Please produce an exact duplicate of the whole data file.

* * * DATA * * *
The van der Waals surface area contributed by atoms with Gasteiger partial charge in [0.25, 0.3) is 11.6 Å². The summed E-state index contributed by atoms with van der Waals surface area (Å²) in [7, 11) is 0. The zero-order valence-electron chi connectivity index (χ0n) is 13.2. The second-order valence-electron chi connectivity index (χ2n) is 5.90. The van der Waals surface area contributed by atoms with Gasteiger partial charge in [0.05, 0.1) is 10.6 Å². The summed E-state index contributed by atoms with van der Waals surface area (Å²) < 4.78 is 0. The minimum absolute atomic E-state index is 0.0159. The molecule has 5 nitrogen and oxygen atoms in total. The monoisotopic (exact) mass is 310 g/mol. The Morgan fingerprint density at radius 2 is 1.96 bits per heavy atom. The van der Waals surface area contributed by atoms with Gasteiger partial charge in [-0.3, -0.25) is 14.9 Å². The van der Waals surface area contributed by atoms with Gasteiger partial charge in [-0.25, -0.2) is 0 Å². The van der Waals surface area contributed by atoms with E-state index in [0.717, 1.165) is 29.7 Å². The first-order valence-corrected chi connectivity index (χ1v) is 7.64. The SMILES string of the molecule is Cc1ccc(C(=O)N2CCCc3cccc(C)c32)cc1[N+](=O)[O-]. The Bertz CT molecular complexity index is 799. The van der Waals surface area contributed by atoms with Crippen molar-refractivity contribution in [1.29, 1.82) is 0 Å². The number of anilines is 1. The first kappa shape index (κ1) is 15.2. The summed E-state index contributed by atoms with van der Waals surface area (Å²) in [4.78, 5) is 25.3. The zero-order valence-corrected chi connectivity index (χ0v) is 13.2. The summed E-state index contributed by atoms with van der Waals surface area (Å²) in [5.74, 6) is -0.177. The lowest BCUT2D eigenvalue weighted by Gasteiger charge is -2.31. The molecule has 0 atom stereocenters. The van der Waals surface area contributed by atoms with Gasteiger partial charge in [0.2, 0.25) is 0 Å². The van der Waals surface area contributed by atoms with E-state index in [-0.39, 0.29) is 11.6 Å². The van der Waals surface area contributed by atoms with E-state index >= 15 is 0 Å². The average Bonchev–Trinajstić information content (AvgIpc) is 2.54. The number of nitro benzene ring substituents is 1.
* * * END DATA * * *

The van der Waals surface area contributed by atoms with Gasteiger partial charge in [0.25, 0.3) is 11.6 Å². The summed E-state index contributed by atoms with van der Waals surface area (Å²) in [7, 11) is 0. The zero-order valence-electron chi connectivity index (χ0n) is 13.2. The second-order valence-electron chi connectivity index (χ2n) is 5.90. The van der Waals surface area contributed by atoms with Gasteiger partial charge in [0.05, 0.1) is 10.6 Å². The summed E-state index contributed by atoms with van der Waals surface area (Å²) < 4.78 is 0. The minimum absolute atomic E-state index is 0.0159. The molecule has 5 nitrogen and oxygen atoms in total. The monoisotopic (exact) mass is 310 g/mol. The Morgan fingerprint density at radius 2 is 1.96 bits per heavy atom. The van der Waals surface area contributed by atoms with Gasteiger partial charge in [-0.3, -0.25) is 14.9 Å². The van der Waals surface area contributed by atoms with Gasteiger partial charge in [-0.25, -0.2) is 0 Å². The van der Waals surface area contributed by atoms with E-state index in [0.717, 1.165) is 29.7 Å². The first-order valence-corrected chi connectivity index (χ1v) is 7.64. The SMILES string of the molecule is Cc1ccc(C(=O)N2CCCc3cccc(C)c32)cc1[N+](=O)[O-]. The Bertz CT molecular complexity index is 799. The van der Waals surface area contributed by atoms with Crippen molar-refractivity contribution in [1.29, 1.82) is 0 Å². The number of anilines is 1. The first kappa shape index (κ1) is 15.2. The summed E-state index contributed by atoms with van der Waals surface area (Å²) in [4.78, 5) is 25.3. The zero-order valence-corrected chi connectivity index (χ0v) is 13.2. The summed E-state index contributed by atoms with van der Waals surface area (Å²) in [5.74, 6) is -0.177. The lowest BCUT2D eigenvalue weighted by Gasteiger charge is -2.31. The molecule has 0 atom stereocenters. The van der Waals surface area contributed by atoms with Gasteiger partial charge in [0.2, 0.25) is 0 Å². The van der Waals surface area contributed by atoms with E-state index in [-0.39, 0.29) is 11.6 Å². The van der Waals surface area contributed by atoms with E-state index >= 15 is 0 Å². The average Bonchev–Trinajstić information content (AvgIpc) is 2.54. The number of nitro benzene ring substituents is 1.